efficient way for us to reach to the places we visited. Also, we learned that public transportation
system is the most sufficient and dense in Chicago Downtown area. We had a meeting with
Chicago Department of Transportation and it was inspiring to see how they engaged with
different communities and educated people about pedestrian safety through hosting events in
their neighborhoods. During the meeting, we also participated in an activity for designing our
ideal streets. It was an interactive exercise to visualize the elements of a safe street such as
expanded sidewalks, traffic lights for bikes and bus-only lanes. I think it is a really engaging
activity that we can gather feedbacks and ideas from people about their vision of a complete
- Kelly Ma
During our Chicago Trip, I learned and noticed many things that differ from our city
and their city. I noticed that one of the main streets in Chicago Chinatown was very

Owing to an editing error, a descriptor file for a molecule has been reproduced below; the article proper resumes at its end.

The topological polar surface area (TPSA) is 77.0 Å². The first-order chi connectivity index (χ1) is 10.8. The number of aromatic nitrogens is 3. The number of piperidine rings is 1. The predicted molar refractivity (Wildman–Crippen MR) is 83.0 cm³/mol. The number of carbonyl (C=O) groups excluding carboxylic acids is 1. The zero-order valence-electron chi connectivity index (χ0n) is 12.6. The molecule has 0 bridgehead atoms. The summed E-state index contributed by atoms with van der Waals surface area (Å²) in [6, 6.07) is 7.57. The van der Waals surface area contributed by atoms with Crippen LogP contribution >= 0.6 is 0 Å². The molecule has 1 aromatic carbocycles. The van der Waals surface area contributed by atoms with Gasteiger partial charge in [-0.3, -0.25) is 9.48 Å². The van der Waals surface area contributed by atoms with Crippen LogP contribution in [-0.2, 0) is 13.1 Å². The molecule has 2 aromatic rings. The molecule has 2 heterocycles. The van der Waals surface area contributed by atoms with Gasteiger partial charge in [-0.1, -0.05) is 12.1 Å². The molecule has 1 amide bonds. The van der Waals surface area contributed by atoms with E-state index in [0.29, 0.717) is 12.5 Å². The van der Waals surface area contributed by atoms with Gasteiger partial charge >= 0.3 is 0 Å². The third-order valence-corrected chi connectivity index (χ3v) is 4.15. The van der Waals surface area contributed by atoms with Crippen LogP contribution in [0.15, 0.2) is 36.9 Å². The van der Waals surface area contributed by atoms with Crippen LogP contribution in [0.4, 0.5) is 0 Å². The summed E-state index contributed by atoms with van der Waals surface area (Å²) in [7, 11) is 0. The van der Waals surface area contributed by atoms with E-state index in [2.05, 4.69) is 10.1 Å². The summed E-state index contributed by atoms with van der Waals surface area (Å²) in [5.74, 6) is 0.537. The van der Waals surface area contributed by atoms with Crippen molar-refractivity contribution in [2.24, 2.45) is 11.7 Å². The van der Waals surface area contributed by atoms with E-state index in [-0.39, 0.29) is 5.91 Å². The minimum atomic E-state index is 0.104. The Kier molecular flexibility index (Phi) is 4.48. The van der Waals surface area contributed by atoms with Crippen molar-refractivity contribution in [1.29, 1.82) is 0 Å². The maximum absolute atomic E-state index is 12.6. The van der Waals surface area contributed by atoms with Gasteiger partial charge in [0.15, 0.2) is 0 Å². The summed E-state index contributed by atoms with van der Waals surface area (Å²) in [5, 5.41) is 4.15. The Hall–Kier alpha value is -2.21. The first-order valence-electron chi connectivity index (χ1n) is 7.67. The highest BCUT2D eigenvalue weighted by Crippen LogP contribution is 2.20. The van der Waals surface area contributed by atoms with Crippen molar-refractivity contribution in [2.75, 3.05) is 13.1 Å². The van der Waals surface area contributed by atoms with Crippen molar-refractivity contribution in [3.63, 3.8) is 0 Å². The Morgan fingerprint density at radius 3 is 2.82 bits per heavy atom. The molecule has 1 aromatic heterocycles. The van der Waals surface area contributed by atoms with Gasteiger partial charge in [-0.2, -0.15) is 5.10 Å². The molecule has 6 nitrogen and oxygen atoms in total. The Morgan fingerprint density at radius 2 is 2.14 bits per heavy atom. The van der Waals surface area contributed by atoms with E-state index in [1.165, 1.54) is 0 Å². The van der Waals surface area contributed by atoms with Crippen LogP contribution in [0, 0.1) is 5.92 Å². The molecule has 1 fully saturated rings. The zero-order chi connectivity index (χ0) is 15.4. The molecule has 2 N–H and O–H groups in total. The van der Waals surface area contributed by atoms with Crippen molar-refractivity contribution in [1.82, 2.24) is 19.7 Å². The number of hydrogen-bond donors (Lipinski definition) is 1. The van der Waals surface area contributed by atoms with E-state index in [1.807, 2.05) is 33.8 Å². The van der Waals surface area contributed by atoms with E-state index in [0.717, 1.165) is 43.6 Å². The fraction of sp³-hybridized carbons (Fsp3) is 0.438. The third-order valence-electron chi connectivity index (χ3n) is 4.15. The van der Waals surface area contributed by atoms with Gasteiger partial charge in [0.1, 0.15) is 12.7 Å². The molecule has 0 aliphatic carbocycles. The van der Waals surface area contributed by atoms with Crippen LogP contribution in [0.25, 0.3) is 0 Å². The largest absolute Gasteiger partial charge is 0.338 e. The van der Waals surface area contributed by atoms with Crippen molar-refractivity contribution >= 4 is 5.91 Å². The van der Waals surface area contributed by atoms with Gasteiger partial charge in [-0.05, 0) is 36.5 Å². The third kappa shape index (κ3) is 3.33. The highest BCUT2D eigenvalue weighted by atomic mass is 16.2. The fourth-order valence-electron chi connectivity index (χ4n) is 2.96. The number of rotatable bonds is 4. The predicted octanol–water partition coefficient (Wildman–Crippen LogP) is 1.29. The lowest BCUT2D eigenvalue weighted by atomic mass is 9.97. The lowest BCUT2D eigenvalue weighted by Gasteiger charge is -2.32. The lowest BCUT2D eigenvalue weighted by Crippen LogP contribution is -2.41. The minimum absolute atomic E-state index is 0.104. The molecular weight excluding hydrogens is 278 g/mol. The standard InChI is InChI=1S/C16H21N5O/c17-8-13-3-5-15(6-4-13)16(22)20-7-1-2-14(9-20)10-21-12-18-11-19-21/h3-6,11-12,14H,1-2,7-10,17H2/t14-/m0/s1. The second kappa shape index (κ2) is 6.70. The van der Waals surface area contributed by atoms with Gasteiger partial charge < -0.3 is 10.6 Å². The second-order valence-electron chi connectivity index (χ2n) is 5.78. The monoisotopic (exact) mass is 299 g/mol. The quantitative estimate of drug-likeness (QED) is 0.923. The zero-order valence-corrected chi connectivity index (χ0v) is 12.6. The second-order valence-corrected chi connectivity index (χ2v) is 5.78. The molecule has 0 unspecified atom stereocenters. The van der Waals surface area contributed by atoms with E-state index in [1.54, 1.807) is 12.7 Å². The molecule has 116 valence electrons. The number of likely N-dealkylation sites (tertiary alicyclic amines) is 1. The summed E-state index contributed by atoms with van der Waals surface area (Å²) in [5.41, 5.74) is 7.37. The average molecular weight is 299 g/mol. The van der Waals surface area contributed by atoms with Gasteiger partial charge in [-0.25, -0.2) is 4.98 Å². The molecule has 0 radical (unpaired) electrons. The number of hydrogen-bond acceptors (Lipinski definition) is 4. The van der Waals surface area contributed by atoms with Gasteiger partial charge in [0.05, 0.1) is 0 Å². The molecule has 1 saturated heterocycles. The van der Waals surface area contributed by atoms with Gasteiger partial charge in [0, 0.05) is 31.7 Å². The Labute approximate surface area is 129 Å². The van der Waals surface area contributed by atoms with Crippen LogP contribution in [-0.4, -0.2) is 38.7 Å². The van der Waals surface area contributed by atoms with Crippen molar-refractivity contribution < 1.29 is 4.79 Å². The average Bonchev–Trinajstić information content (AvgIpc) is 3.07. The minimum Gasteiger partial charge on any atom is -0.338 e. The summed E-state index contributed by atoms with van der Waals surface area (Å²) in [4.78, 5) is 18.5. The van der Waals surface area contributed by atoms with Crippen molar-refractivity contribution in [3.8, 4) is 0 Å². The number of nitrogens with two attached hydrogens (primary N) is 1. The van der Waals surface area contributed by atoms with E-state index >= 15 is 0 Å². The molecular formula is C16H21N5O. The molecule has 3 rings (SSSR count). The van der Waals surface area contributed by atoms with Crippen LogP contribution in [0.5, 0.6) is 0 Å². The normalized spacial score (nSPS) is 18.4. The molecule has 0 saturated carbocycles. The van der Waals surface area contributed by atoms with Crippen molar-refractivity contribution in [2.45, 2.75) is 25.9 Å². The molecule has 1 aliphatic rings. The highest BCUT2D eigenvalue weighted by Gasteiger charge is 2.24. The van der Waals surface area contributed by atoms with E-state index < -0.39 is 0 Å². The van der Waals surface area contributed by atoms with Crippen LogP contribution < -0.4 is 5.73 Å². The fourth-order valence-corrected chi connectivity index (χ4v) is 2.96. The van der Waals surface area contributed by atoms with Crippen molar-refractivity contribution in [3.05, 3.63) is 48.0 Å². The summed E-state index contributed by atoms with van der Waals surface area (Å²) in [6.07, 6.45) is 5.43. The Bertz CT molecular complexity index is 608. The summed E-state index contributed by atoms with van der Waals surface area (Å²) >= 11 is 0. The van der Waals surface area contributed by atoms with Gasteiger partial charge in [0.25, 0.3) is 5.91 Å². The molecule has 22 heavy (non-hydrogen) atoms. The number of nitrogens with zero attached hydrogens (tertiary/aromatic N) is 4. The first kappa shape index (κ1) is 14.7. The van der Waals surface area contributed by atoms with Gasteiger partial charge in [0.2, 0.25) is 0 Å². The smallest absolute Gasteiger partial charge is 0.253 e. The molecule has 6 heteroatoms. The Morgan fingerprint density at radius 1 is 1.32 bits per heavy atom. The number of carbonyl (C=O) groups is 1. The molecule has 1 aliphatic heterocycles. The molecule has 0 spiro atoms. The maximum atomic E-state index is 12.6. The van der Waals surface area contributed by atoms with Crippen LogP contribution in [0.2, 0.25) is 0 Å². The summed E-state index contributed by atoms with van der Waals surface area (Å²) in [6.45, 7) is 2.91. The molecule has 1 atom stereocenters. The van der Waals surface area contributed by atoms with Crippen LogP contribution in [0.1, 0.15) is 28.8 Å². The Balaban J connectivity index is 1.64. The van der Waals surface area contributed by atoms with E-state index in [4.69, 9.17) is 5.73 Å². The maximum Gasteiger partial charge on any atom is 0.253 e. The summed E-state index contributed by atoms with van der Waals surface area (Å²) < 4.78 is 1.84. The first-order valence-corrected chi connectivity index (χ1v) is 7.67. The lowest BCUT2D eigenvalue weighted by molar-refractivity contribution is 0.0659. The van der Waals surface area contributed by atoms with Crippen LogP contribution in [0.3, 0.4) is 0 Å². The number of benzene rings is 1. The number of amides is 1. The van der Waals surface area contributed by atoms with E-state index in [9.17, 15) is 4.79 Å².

chaotic, all the lanes were not very visible and very hard to drive in. We met a group
named Chicago Department of Transportation and created our ideal street, we then
talked about how we can improve current streets. Chicago Chinatown is very different
compared to San Francisco because they have allowed large food chains to open up
like Starbucks and Meet Fresh. Their Chinatown is more of an area for people to go eat
and leave compared to San Francisco where people actually live in Chinatown. Chicago
has 50 wards and 50 aldermans while San Francisco has 11 districts and 11
supervisors, that shows how small San Francisco is compared to Chicago. We took a
tour of Argyle St and I noticed how the curb is merged into the street when crossing and
I haven’t seen many in San Francisco. Overall experience of Chicago was great, I got to
experience what transportation was like there and had a lot of fun. I felt a lot more
comfortable walking around Downtown because of how much space there is compared